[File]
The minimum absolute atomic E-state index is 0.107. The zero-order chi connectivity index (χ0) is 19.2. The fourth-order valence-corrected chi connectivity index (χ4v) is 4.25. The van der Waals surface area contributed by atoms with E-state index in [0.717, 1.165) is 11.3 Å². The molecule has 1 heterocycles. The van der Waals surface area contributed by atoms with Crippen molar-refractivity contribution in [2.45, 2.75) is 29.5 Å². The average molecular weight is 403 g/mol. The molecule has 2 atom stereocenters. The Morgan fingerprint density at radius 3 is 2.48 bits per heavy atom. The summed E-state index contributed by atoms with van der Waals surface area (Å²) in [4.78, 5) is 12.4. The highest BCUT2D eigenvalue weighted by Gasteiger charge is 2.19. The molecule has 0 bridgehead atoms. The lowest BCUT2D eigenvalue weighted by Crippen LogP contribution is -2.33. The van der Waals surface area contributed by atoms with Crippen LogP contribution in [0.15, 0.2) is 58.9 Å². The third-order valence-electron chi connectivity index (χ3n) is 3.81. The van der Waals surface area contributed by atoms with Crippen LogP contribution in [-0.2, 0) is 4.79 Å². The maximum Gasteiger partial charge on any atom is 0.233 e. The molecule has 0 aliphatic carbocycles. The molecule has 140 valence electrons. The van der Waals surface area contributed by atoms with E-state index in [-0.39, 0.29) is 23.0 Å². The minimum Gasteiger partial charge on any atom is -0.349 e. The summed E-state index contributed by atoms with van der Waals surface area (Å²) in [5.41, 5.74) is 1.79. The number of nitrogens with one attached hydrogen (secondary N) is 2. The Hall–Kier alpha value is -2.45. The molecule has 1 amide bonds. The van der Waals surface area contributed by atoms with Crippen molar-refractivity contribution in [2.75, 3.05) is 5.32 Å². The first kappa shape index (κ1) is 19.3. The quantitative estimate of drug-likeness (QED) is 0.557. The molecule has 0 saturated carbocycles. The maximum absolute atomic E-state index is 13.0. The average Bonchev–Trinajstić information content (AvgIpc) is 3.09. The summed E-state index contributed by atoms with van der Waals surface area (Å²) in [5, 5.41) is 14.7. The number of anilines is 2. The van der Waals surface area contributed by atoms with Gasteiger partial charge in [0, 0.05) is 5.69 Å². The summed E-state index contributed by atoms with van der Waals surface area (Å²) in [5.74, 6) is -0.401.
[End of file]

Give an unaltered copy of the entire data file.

The minimum absolute atomic E-state index is 0.107. The zero-order chi connectivity index (χ0) is 19.2. The fourth-order valence-corrected chi connectivity index (χ4v) is 4.25. The van der Waals surface area contributed by atoms with E-state index in [0.717, 1.165) is 11.3 Å². The molecule has 1 heterocycles. The van der Waals surface area contributed by atoms with Crippen molar-refractivity contribution in [2.45, 2.75) is 29.5 Å². The average molecular weight is 403 g/mol. The molecule has 2 atom stereocenters. The Morgan fingerprint density at radius 3 is 2.48 bits per heavy atom. The summed E-state index contributed by atoms with van der Waals surface area (Å²) in [4.78, 5) is 12.4. The highest BCUT2D eigenvalue weighted by Gasteiger charge is 2.19. The molecule has 0 bridgehead atoms. The lowest BCUT2D eigenvalue weighted by Crippen LogP contribution is -2.33. The van der Waals surface area contributed by atoms with Crippen LogP contribution in [0.15, 0.2) is 58.9 Å². The third-order valence-electron chi connectivity index (χ3n) is 3.81. The van der Waals surface area contributed by atoms with Crippen LogP contribution in [-0.2, 0) is 4.79 Å². The maximum Gasteiger partial charge on any atom is 0.233 e. The molecule has 0 aliphatic carbocycles. The molecule has 140 valence electrons. The van der Waals surface area contributed by atoms with E-state index in [-0.39, 0.29) is 23.0 Å². The minimum Gasteiger partial charge on any atom is -0.349 e. The summed E-state index contributed by atoms with van der Waals surface area (Å²) in [5.41, 5.74) is 1.79. The number of nitrogens with one attached hydrogen (secondary N) is 2. The Hall–Kier alpha value is -2.45. The molecule has 1 amide bonds. The van der Waals surface area contributed by atoms with Crippen molar-refractivity contribution in [2.75, 3.05) is 5.32 Å². The first kappa shape index (κ1) is 19.3. The quantitative estimate of drug-likeness (QED) is 0.557. The molecule has 0 saturated carbocycles. The maximum absolute atomic E-state index is 13.0. The average Bonchev–Trinajstić information content (AvgIpc) is 3.09. The summed E-state index contributed by atoms with van der Waals surface area (Å²) in [5, 5.41) is 14.7. The number of anilines is 2. The van der Waals surface area contributed by atoms with Gasteiger partial charge in [0, 0.05) is 5.69 Å². The summed E-state index contributed by atoms with van der Waals surface area (Å²) in [5.74, 6) is -0.401.